Once you’ve chosen a formula to write with, you still have to think about how you’re going to say what you need to say. What I mean is that you can use these formulas in a technical way that won’t serve your purpose.
This isn’t what we’re going for. What we want is to write emails that resonate and connect with our audience. You do that by telling stories.
People have a hard time remembering data, but tell us a good story, and we’ll find ways to relate to it and remember it. The right stories are memorable, personal and engaging. And it’s not just me saying this; it’s science!:
“Brain scans are revealing what happens in our heads when we read a detailed description, an evocative metaphor or an emotional exchange between characters. Stories… stimulate the brain and even change how we act in life.” (NYTimes)
When someone tells us a personal story our brain almost immediately mirrors that story and finds ways to connect it to our own story, we relate to them or have something to say about them instantly.
It’s hard to detect emotion in emails and text, and that’s why what you say and how you say it is significant. Use your customer’s words to tell their story in your emails.
Fortunately, you don’t have to make this stuff up; it’s right there in your customer surveys and interviews. They’ve already told you their pains, desires, and concerns. Use their words to remind them and make sure you’re talking to your customers, not at them.
Successful businesses don’t sell products; they sell emotions and better versions of ourselves. Nobody likes to be sold to, we all want to be better parents, managers, more popular, thinner or more successful in what we do. Stories make those desires come true, not products.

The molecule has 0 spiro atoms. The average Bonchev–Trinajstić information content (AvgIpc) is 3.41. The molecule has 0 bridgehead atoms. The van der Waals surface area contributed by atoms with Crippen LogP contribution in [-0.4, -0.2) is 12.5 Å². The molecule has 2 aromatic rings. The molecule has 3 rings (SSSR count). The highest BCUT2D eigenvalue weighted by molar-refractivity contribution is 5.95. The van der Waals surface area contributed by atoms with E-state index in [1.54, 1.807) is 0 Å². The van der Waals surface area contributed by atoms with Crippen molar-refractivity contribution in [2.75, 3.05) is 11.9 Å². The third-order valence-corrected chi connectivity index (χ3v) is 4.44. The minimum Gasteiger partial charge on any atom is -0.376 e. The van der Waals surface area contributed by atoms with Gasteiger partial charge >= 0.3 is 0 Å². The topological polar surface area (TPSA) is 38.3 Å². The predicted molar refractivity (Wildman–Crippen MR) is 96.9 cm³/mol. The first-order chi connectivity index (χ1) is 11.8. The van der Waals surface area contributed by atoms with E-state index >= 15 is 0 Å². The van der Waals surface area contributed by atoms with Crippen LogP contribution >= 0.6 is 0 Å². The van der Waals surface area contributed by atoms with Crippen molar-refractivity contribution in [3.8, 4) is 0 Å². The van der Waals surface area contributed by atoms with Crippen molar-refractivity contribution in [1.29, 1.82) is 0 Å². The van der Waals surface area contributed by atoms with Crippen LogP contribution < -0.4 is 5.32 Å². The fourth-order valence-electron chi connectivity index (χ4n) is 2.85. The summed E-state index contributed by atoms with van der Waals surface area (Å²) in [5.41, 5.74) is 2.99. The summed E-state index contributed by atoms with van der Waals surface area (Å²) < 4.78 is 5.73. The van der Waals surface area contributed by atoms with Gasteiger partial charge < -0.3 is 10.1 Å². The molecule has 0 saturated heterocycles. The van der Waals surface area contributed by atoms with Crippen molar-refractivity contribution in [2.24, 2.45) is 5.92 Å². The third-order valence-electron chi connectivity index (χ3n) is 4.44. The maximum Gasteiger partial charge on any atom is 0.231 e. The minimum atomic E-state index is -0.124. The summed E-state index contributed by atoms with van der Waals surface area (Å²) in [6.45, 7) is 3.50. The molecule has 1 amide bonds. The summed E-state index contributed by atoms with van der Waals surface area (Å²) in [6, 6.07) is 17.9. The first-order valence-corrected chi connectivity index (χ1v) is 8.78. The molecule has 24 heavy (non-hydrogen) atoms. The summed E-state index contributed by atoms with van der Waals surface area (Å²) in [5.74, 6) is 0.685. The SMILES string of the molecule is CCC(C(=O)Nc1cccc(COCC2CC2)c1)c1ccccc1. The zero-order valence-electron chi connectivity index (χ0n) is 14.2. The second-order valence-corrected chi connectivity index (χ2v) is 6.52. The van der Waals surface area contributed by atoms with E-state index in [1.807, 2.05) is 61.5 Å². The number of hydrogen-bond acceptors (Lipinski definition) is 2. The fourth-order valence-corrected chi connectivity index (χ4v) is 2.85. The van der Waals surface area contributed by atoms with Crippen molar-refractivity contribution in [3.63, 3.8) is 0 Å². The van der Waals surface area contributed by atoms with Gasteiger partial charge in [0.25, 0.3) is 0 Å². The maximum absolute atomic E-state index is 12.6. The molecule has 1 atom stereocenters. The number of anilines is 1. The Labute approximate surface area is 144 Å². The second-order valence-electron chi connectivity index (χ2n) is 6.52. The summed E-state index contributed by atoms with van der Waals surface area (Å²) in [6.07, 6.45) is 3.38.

Done correctly, the story you tell can increase the customer’s trust in your brand, their loyalty and connect with them further on an emotional level. In short, using the right story, tone and voice will ensure you retain your customers over and over again.
#7 The length of your email
It’s standard advice that you should write less and use fewer words, because “best practices” show that people don’t read. WRONG. People do read, they just need a reason to.
When it comes to our emails at GetUplift, long emails work. It isn’t to say they always work or that they will work for every email you send out, it’s just something we’ve tested that we’ve seen work. In fact, looking at our reports, more readers tend to click on the link to our articles at the bottom of an email rather than the one given mid-way.
So how do you decide? According to your email’s purpose, your audience’s patience and their interest or desire in what you’re offering. A weekly email to your subscribers will be different in length and content vs. email outreach for example or product updates.
When it comes to sales emails, the key to writing successful long-form copy (that’s the “formal” name of this technique) is writing according to your customer’s awareness level.
There are 5 levels of awareness (we’ve covered this on our blog a few times (here and here). Your goal is to identify that level of awareness and move people towards the next level until they reach the last – ‘Most Aware’. This can be done in one very long email or in a series of emails each addressing one level of awareness and moving the reader onto the next. Let’s look at an example:
Level 1 – Unaware:
If someone is unaware they have a communication problem within their team, your email’s goal is to make them aware of that pain by showing them how it impacts their day-to-day work.
Level 2 – Pain aware:
Now that they’re aware of the pain, you need to tell them there’s a solution for it.
Level 3- Solution aware:
At this level you need to show them what type of solution would help them specifically (aka – your product)
Level 4 – Product aware:
Now they’re aware of your solution; you’ll need to build trust and tell them why you’re the right one for them.
Level 5 – Most aware: